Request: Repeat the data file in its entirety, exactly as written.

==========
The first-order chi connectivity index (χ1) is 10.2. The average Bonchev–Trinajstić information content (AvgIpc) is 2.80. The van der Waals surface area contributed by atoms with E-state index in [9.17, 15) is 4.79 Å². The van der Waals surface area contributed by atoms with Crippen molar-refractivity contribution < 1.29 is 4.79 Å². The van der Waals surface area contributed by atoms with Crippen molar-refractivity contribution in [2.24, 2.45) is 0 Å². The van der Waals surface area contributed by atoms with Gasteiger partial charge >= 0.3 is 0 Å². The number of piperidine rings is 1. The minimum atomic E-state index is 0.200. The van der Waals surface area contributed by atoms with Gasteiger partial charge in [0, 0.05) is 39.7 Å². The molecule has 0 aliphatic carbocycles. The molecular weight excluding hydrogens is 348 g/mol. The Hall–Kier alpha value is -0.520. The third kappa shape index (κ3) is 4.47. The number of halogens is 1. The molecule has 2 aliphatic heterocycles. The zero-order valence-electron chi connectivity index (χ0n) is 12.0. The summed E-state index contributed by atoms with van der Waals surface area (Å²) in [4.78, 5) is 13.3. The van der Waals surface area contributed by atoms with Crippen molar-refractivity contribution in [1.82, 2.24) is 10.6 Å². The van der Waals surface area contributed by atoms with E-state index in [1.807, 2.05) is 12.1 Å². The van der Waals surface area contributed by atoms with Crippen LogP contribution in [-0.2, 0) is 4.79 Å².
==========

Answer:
The first-order chi connectivity index (χ1) is 10.2. The average Bonchev–Trinajstić information content (AvgIpc) is 2.80. The van der Waals surface area contributed by atoms with E-state index in [9.17, 15) is 4.79 Å². The van der Waals surface area contributed by atoms with Crippen molar-refractivity contribution < 1.29 is 4.79 Å². The van der Waals surface area contributed by atoms with Crippen molar-refractivity contribution in [2.24, 2.45) is 0 Å². The van der Waals surface area contributed by atoms with Gasteiger partial charge >= 0.3 is 0 Å². The number of piperidine rings is 1. The minimum atomic E-state index is 0.200. The van der Waals surface area contributed by atoms with Gasteiger partial charge in [0, 0.05) is 39.7 Å². The molecule has 0 aliphatic carbocycles. The molecular weight excluding hydrogens is 348 g/mol. The Hall–Kier alpha value is -0.520. The third kappa shape index (κ3) is 4.47. The number of halogens is 1. The molecule has 2 aliphatic heterocycles. The zero-order valence-electron chi connectivity index (χ0n) is 12.0. The summed E-state index contributed by atoms with van der Waals surface area (Å²) in [4.78, 5) is 13.3. The van der Waals surface area contributed by atoms with Crippen molar-refractivity contribution in [1.82, 2.24) is 10.6 Å². The van der Waals surface area contributed by atoms with E-state index in [1.807, 2.05) is 12.1 Å². The van der Waals surface area contributed by atoms with Crippen LogP contribution in [-0.2, 0) is 4.79 Å².